Cyprus Mail

Hoteliers fear lengthy impact on Cyprus tourism of Gaza war

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The ongoing conflict in Gaza poses a significant threat to tourism in Cyprus, resulting in cancellations and reduced arrivals, particularly from Israel, president of the Hoteliers Association (Pasyxe) Thanos Michaelides said on Monday.

He stressed the need to turn toward other markets such as Germany, Poland, France and for the growth of the tourism market.

The ongoing conflict has also significantly impacted cruise routes in the region, affecting the tourism sector in general due to substantial cancellations, notably from the American market.

Michaelides said that the current situation will influence tourism from Israel not only this year, but also in the next ones to come.

“Even if the conflict ceases, it will likely leave some lasting effects,” he said.

A Cystat report released last week highlighted that arrivals from the United Kingdom constituted the primary source of tourism in October 2023, accounting for 36.2 per cent (154,373) of the total arrivals.

Arrivals from Germany accounted for 7.1 per cent (30,178), and arrivals from Poland amounted to 6.7 per cent (28,649).

Commercial flights to and from Israel have resumed after they were halted following the attack carried out on October 7.

Michaelides expressed the possibility that Israel might not remain Cyprus’ second most significant tourism source, adding that this presents a challenge.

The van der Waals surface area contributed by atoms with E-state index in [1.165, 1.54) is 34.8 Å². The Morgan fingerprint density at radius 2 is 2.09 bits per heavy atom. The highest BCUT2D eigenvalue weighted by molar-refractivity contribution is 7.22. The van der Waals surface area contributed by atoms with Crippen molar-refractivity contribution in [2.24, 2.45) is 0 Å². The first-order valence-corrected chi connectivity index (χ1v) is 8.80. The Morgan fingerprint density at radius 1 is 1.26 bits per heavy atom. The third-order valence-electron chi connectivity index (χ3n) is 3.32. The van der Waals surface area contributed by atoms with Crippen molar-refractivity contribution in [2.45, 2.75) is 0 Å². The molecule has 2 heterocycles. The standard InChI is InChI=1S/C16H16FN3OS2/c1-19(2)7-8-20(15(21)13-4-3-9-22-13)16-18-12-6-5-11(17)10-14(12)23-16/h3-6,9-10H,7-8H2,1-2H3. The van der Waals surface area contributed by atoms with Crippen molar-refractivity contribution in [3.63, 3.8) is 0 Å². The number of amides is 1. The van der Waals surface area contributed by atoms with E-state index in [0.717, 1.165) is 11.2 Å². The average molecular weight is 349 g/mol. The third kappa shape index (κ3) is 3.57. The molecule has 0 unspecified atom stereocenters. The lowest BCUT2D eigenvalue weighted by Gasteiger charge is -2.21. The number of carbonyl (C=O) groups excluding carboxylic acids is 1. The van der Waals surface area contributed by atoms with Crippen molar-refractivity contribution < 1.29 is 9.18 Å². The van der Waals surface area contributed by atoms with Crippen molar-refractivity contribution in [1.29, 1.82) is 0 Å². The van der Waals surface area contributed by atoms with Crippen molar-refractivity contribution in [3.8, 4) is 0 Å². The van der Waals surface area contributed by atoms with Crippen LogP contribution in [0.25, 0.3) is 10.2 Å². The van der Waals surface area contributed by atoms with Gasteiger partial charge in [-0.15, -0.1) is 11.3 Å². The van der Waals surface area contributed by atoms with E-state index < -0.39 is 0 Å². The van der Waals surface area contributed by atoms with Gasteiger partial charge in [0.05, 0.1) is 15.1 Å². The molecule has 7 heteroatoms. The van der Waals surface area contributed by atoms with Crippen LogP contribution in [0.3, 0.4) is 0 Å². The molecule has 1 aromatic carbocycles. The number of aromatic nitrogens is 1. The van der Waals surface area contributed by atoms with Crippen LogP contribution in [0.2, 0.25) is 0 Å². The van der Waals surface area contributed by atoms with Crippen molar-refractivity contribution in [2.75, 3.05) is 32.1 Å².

With the loss of the Russian market, previously the second largest, and the potential decline in Israel’s position, he stressed the need for Cyprus to intensify efforts in markets with potential for growth.

“While people from Israel continue to make their way to Cyprus, many visitors stay only for a day or two and then move on to other countries,” he explained.

“This is why it is very important to nurture markets that have shown positive trends in recent years, such as Poland and France.”

Additionally, at a strategic level, he also suggested the development of the German market, citing the country as the largest economy in Europe and relatively closer in terms of distance compared to England, potentially allowing for more competitive ticket prices.

“We need to make Cyprus relevant in the German market, so we need substantial investments to attract tourists to Cyprus,” Michaelides added.

He then referred to recent studies conducted before an ongoing digital campaign, saying that, while German tourists visiting Cyprus are generally satisfied, their numbers are insufficient.

“We need to make ourselves more visible to turn the German market into a significant contributor to Cyprus’ tourism sector.

“The market holds great promise but needs substantial and long-term investment,” Michaelides concluded.


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